Details on study design:
The Closed Bottle test was performed according to Test Guidelines (OECD 1992). The lake and river water were spiked per liter with 8.5 mg KH2PO4, 21.75 mg K2HPO4, 33.4 mg Na2HPO4·2H2O, 22.5 mg MgSO4·7H2O, 27.5 mg CaCl2, and 0.25 mg FeCl3·6H2O. Ammonium chloride was omitted from the medium to prevent nitrification.
The test substances were dosed using aqueous stock solutions. The tests were performed in 0.3 L BOD bottles with glass stoppers. Use was made of 3 bottles containing only river water or lake water used as controls. In addition series of 3 bottles with the respective test items and river water or lake water were filled. The final concentration of the test items (actives) in the bottles was 3.0 (EDTA-NH4)2H2 and 5.0 mg/L (others). All test items dissolved well.
Each of the prepared solutions was dispensed into the respective group of BOD bottles so that all bottles were completely filled without air bubbles. The bottles were closed and incubated in the dark at temperatures ranging from 22 to 24°C. The biodegradation was measured by following the course of the oxygen decrease in the bottles using a special funnel and an oxygen electrode. This funnel fitted exactly in the BOD bottle, when the oxygen electrode was inserted in the BOD bottle the funnel collected the dissipated medium.
Upon the removal of the oxygen electrode the collected medium flowed back into the BOD bottle, followed by removal of the funnel and closing of the BOD bottle (van Ginkel and Stroo 1992).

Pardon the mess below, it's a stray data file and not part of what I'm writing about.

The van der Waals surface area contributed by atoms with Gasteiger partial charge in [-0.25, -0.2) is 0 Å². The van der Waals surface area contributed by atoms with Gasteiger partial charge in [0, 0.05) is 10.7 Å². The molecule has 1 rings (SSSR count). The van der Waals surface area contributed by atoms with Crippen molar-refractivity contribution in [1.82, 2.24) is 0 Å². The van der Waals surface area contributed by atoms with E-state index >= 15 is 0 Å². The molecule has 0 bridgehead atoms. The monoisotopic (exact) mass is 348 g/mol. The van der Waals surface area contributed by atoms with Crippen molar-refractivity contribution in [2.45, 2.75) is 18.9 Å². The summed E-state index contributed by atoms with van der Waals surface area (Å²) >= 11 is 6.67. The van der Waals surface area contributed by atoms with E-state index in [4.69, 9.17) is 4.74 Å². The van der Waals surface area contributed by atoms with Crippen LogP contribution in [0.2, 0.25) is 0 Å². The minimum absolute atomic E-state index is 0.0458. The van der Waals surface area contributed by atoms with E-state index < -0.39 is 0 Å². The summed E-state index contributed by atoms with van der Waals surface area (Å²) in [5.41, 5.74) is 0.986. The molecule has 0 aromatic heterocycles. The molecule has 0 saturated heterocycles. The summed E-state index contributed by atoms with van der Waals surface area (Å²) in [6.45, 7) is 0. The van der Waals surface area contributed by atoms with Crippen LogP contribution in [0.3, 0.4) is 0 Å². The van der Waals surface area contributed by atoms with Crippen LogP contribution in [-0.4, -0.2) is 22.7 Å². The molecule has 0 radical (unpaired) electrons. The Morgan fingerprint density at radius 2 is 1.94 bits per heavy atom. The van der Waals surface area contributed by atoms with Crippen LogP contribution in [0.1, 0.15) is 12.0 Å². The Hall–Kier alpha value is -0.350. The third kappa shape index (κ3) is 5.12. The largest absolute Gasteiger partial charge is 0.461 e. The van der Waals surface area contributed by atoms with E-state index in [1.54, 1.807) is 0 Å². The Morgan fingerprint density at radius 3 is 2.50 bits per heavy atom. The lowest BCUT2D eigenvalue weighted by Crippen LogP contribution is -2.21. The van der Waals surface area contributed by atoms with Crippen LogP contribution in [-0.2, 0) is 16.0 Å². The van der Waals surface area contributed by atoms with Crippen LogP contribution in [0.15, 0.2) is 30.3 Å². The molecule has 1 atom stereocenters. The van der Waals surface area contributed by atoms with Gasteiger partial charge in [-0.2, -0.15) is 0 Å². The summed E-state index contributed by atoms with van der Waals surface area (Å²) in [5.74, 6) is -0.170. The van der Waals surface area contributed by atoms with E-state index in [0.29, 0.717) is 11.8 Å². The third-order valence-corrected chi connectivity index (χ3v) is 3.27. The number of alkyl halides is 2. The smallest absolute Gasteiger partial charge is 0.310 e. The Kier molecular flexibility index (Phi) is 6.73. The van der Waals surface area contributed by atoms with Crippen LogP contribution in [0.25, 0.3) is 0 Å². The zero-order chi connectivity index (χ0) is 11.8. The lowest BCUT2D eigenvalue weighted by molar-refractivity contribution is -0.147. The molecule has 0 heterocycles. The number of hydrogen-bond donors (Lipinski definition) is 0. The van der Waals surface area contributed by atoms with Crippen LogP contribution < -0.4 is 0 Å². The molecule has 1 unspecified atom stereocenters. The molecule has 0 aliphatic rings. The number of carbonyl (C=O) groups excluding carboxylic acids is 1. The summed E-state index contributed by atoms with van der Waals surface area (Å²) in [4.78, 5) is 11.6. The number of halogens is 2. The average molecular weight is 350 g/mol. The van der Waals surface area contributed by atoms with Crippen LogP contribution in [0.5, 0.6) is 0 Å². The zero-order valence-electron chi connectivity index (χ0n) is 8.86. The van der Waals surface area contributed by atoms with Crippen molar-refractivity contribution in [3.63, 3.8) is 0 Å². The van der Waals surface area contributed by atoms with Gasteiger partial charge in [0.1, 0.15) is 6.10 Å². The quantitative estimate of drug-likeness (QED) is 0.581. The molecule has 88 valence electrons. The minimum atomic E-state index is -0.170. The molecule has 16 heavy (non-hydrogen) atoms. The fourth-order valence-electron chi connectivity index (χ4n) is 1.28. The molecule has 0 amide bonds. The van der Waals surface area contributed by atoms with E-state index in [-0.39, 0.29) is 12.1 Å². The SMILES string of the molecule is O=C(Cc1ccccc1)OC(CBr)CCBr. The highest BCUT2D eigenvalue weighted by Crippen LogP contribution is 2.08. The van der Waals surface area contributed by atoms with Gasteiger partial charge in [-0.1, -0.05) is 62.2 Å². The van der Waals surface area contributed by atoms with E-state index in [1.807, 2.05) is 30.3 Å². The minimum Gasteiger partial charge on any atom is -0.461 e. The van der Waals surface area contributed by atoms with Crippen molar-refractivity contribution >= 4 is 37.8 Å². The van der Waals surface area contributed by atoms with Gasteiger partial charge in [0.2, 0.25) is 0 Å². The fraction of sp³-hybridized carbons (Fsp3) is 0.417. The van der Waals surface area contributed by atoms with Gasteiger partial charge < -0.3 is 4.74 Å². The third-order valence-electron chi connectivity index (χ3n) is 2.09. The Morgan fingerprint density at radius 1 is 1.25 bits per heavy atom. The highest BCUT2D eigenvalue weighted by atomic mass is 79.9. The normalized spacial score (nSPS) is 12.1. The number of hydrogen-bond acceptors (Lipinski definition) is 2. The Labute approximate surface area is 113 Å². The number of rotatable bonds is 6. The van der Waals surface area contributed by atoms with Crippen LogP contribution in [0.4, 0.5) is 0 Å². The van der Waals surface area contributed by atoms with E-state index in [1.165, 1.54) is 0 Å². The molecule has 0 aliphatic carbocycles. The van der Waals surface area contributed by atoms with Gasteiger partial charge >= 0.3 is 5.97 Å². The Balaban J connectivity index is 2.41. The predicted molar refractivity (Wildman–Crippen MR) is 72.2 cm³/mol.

Reference substance:
not required
Test performance:
Test conditions
The validity of the test is demonstrated by oxygen concentrations >0.5 mg/L in all bottles during the test period. The pH of waters was 8.0 (river) and 8.8 (lake) at the start of the tests. The pH of the river water ranged from 7.8 to 8.0 at the end of the tests. The pH at the end of the tests measured in lake water was 8.8±0.1. Temperatures ranged from 22 to 24°C. The inhibition of biodegradation by the test substances is usually detected prior to the onset of the biodegradation through suppression of the endogenous oxygen consumption.
Key result
Parameter:
% degradation (O2 consumption)
Value:
78
Sampling time:
56 d
Remarks on result:
other:
Remarks:
river water
Key result
Parameter:
% degradation (O2 consumption)
Value:
74
Sampling time:
42 d
Remarks on result:
other:
Remarks:
lake water
Details on results:
Table: EDTA complexes and their ThOD used to calculate the biodegradation percentages.